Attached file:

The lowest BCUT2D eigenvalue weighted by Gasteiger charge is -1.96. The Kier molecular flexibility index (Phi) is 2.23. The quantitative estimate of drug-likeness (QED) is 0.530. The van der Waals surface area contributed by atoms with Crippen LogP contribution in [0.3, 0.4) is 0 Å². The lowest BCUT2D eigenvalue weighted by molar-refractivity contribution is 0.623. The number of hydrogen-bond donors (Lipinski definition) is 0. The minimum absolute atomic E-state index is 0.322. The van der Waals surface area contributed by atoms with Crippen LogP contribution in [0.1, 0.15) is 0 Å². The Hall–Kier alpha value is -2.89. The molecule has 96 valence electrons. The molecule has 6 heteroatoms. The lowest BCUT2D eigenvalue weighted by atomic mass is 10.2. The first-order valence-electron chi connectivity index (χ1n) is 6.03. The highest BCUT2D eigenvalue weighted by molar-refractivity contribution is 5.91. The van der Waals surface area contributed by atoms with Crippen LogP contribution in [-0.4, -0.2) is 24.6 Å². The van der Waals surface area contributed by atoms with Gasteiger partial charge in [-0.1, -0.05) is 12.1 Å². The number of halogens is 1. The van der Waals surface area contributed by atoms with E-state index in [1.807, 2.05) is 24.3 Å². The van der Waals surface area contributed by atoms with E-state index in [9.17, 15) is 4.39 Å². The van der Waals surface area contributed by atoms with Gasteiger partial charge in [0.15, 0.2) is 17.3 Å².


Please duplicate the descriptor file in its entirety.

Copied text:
The lowest BCUT2D eigenvalue weighted by Gasteiger charge is -1.96. The Kier molecular flexibility index (Phi) is 2.23. The quantitative estimate of drug-likeness (QED) is 0.530. The van der Waals surface area contributed by atoms with Crippen LogP contribution in [0.3, 0.4) is 0 Å². The lowest BCUT2D eigenvalue weighted by molar-refractivity contribution is 0.623. The number of hydrogen-bond donors (Lipinski definition) is 0. The minimum absolute atomic E-state index is 0.322. The van der Waals surface area contributed by atoms with Crippen LogP contribution in [0.1, 0.15) is 0 Å². The Hall–Kier alpha value is -2.89. The molecule has 96 valence electrons. The molecule has 6 heteroatoms. The lowest BCUT2D eigenvalue weighted by atomic mass is 10.2. The first-order valence-electron chi connectivity index (χ1n) is 6.03. The highest BCUT2D eigenvalue weighted by molar-refractivity contribution is 5.91. The van der Waals surface area contributed by atoms with Crippen LogP contribution in [-0.4, -0.2) is 24.6 Å². The van der Waals surface area contributed by atoms with Gasteiger partial charge in [-0.1, -0.05) is 12.1 Å². The number of halogens is 1. The van der Waals surface area contributed by atoms with E-state index in [1.807, 2.05) is 24.3 Å². The van der Waals surface area contributed by atoms with E-state index in [9.17, 15) is 4.39 Å². The van der Waals surface area contributed by atoms with Gasteiger partial charge in [0.15, 0.2) is 17.3 Å².